Re: HTML/XML TF Report glosses over Polyglot Markup

On 12/04/2012 09:29 AM, Henri Sivonen wrote:
> On Mon, Dec 3, 2012 at 3:26 PM, Sam Ruby <> wrote:
>> If three people want to get together and collaborate, should the fact that
>> some (and indeed many) may not want to participate be ground for stopping
>> them?
> I think it’s fine for 3 people to participate and create a coding
> style for their blogs[1] that suits their use of non-conforming
> parsers and publish the coding style on their blogs. Publishing such a
> house style as a W3C REC will generate another decade of
> like the infamous Appendix C did for the previous
> decade.

And I will also repeat that it is not "their use" that is of concern here.

> [1] together with
> suggest
> the goals of the polyglot guide might morph as the goals of the coding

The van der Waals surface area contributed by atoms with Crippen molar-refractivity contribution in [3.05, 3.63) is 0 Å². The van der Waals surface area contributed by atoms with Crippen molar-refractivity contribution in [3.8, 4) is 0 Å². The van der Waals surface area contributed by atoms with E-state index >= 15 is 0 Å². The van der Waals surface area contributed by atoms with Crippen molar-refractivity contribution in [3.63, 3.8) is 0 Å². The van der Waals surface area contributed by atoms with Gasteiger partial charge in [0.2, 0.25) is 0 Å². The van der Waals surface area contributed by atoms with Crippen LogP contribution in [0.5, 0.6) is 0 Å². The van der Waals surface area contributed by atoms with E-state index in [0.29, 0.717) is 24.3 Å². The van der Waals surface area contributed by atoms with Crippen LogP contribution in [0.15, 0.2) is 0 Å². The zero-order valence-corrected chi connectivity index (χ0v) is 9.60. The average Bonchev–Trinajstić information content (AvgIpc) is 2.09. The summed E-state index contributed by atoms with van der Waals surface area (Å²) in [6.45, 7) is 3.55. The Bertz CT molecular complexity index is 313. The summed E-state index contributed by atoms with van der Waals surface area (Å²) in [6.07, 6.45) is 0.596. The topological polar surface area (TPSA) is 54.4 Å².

> style on shift from catering to both to IE8 and
> browsers that required XHTML for inline SVG (goal obsoleted by the
> SVG-in-text/html capabilities of IE9 and of browser that have
> HTML5-compliant parsers) to making the markup work in the
> HTML5-incompliant *HTML* parser of libxml2. (It’s worth noting that
> one could already use a compliant HTML parser to convert HTML to XHTML
> and then use libxml2’s *XML* parser. For example, the
> HTML Parser comes with a sample tool called
> .)

This continues to look at it solely from a implementors perspective.

Implementer of tools continue to see nothing wrong with the perspective 
of "people produce bad data, so I must compensate".

I only ask that people give the same consideration to authors. 
Specifically, "people use bad tools, so I must compensate".

While it is indeed worth nothing that it is theoretically possible for 
people to insert into lightweight scripts written using 
PHP, Ruby and other languages, it is also worth nothing that few if any 
such tool writers have done so.  Nor has any evidence been prodded that 
this is changing.

- Sam Ruby

Received on Tuesday, 4 December 2012 15:10:51 UTC